The Trustee Corner is a monthly series featuring information of interest to public library boards. Topics include training opportunities, legal issues, helpful information, and relevant news impacting public library governance. The information included in this newsletter is for informational purposes, and does not constitute legal or financial advice. Please consult your library’s attorney with any questions about your specific situation.
Patron Privacy in Libraries
The theme of this month’s Trustee Corner is patron privacy in libraries. Patron privacy is a core value of library service, and is an essential component of intellectual freedom, protecting our first amendment rights to access information. Issues of confidentiality and protecting library patron data continue to arise as personal information is increasingly collected, stored, and shared online. Library policies related to privacy and data collection help protect the privacy of patrons by providing guidance and direction for library operations. Trustees play a critical role in helping the library to adopt and develop policies related to patron privacy and confidentiality. The information in this month’s newsletter may help inform the work of the library board in developing, adopting, reviewing, and revising patron privacy policies for the library.
Library Bill of Rights
The American Library Association (ALA) adopted the Library Bill of Rights in 1939. This document serves as an affirmation of library values, stating that “libraries are forums for information and ideas, and that the following basic policies should guide their services.” The document goes on to list seven articles that outline the foundations of library service, including statements on the provision of books and materials, access to information, use of library spaces, and freedom of speech.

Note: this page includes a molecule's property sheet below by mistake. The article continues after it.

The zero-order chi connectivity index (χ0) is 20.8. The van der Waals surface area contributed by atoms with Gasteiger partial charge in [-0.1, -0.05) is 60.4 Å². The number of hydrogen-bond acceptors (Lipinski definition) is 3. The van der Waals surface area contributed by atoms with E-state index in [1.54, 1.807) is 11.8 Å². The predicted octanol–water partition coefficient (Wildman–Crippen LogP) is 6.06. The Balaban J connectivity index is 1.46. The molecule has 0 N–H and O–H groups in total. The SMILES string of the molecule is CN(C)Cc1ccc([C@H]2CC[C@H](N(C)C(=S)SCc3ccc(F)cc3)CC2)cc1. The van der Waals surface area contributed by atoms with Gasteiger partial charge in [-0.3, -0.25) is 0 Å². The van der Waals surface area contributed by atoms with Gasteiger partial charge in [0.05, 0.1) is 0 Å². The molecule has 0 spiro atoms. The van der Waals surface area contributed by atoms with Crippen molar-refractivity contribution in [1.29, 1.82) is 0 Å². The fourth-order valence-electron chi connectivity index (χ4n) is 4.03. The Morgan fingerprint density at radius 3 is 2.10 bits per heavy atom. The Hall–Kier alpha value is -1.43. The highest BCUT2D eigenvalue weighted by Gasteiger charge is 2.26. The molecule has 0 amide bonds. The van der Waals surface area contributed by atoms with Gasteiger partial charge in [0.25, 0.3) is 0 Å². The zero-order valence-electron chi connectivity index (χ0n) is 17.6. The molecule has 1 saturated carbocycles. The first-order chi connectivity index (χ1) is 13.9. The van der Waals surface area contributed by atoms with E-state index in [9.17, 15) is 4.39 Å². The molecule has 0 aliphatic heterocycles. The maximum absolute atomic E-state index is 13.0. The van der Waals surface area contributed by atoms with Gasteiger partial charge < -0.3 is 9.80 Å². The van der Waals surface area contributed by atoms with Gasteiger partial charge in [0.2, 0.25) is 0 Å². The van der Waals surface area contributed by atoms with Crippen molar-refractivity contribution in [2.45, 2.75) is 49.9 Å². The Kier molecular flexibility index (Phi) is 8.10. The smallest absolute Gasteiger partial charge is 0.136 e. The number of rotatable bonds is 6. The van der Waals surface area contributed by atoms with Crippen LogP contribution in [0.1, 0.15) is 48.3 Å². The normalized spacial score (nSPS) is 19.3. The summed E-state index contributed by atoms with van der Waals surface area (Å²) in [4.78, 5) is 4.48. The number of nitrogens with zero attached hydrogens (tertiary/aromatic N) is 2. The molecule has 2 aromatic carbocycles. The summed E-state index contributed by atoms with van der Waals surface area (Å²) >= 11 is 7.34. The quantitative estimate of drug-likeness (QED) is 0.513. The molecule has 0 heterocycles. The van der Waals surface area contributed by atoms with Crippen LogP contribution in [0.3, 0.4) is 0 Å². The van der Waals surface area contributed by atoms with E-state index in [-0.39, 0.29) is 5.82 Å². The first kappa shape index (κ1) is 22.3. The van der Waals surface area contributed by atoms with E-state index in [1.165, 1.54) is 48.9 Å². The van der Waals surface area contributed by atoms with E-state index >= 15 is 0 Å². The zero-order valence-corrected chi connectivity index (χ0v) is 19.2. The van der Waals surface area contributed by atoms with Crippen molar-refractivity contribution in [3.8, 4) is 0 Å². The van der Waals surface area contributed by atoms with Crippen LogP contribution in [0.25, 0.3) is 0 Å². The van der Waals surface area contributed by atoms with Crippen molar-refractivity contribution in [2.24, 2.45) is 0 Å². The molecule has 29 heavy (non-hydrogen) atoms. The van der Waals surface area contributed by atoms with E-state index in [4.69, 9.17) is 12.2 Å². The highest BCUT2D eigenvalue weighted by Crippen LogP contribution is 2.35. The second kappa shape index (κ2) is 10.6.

The final article is related to patron privacy, and is a recent addition to the Library Bill of Rights, adopted by the ALA Council on January 29, 2019. Some public libraries have chosen to formally adopt the Library Bill of Rights as part of their library policies. For boards who have previously adopted this document, it may be necessary to make a motion or resolution to adopt the current version.
In addition to the Bill of Rights, ALA provides a series of Interpretations of the Library Bill of Rights. One of these interpretations specifically addresses Privacy, while others address topics including Challenged Resources, Equity, Diversity and Inclusion, and Meeting Rooms. These interpretations can be helpful resources when developing, reviewing, and updating library policies.
Colorado Library Law – Privacy of User Records
The Colorado Library Law includes a provision for the Privacy of User Records (C.R.S. 24-90-119). This law states that “a publicly-supported library shall not disclose any record or other information that identifies a person as having requested or obtained specific materials or service or as otherwise having used the library.” The law includes four exceptions: when disclosure is needed for library operations, when the library user provides consent, when a subpoena or court order is presented, or when a parent or legal guardian is in possession of the library card number and can access the library user’s record electronically. For the full language of the law, along with a rough, non-legal summary, review the Colorado Library Law – Quick Guide – Privacy of User Records.